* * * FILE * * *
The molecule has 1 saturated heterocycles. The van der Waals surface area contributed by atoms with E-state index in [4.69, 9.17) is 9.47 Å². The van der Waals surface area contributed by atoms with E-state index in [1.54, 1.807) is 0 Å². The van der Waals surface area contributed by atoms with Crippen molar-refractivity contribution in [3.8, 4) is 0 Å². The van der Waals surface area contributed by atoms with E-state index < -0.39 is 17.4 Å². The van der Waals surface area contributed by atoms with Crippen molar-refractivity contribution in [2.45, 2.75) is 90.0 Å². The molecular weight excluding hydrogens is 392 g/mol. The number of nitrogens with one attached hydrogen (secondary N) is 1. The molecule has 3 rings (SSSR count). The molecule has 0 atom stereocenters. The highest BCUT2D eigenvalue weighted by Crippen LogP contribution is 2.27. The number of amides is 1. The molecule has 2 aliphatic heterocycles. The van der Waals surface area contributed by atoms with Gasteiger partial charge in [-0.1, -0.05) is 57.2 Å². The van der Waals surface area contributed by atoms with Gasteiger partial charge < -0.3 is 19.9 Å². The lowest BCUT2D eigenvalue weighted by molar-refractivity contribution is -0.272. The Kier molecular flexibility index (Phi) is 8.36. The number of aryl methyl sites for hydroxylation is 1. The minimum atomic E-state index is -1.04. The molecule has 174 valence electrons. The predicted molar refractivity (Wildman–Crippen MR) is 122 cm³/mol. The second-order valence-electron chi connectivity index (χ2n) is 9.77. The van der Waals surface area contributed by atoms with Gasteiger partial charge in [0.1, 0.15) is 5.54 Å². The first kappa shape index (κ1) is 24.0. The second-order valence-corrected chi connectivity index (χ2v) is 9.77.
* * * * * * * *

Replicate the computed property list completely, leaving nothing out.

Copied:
The molecule has 1 saturated heterocycles. The van der Waals surface area contributed by atoms with E-state index in [4.69, 9.17) is 9.47 Å². The van der Waals surface area contributed by atoms with E-state index in [1.54, 1.807) is 0 Å². The van der Waals surface area contributed by atoms with Crippen molar-refractivity contribution in [3.8, 4) is 0 Å². The van der Waals surface area contributed by atoms with E-state index < -0.39 is 17.4 Å². The van der Waals surface area contributed by atoms with Crippen molar-refractivity contribution in [2.45, 2.75) is 90.0 Å². The molecular weight excluding hydrogens is 392 g/mol. The number of nitrogens with one attached hydrogen (secondary N) is 1. The molecule has 3 rings (SSSR count). The molecule has 0 atom stereocenters. The highest BCUT2D eigenvalue weighted by Crippen LogP contribution is 2.27. The number of amides is 1. The molecule has 2 aliphatic heterocycles. The van der Waals surface area contributed by atoms with Gasteiger partial charge in [-0.1, -0.05) is 57.2 Å². The van der Waals surface area contributed by atoms with Gasteiger partial charge < -0.3 is 19.9 Å². The lowest BCUT2D eigenvalue weighted by molar-refractivity contribution is -0.272. The Kier molecular flexibility index (Phi) is 8.36. The number of aryl methyl sites for hydroxylation is 1. The minimum atomic E-state index is -1.04. The molecule has 174 valence electrons. The predicted molar refractivity (Wildman–Crippen MR) is 122 cm³/mol. The second-order valence-electron chi connectivity index (χ2n) is 9.77. The van der Waals surface area contributed by atoms with Gasteiger partial charge in [0.1, 0.15) is 5.54 Å². The first kappa shape index (κ1) is 24.0. The second-order valence-corrected chi connectivity index (χ2v) is 9.77.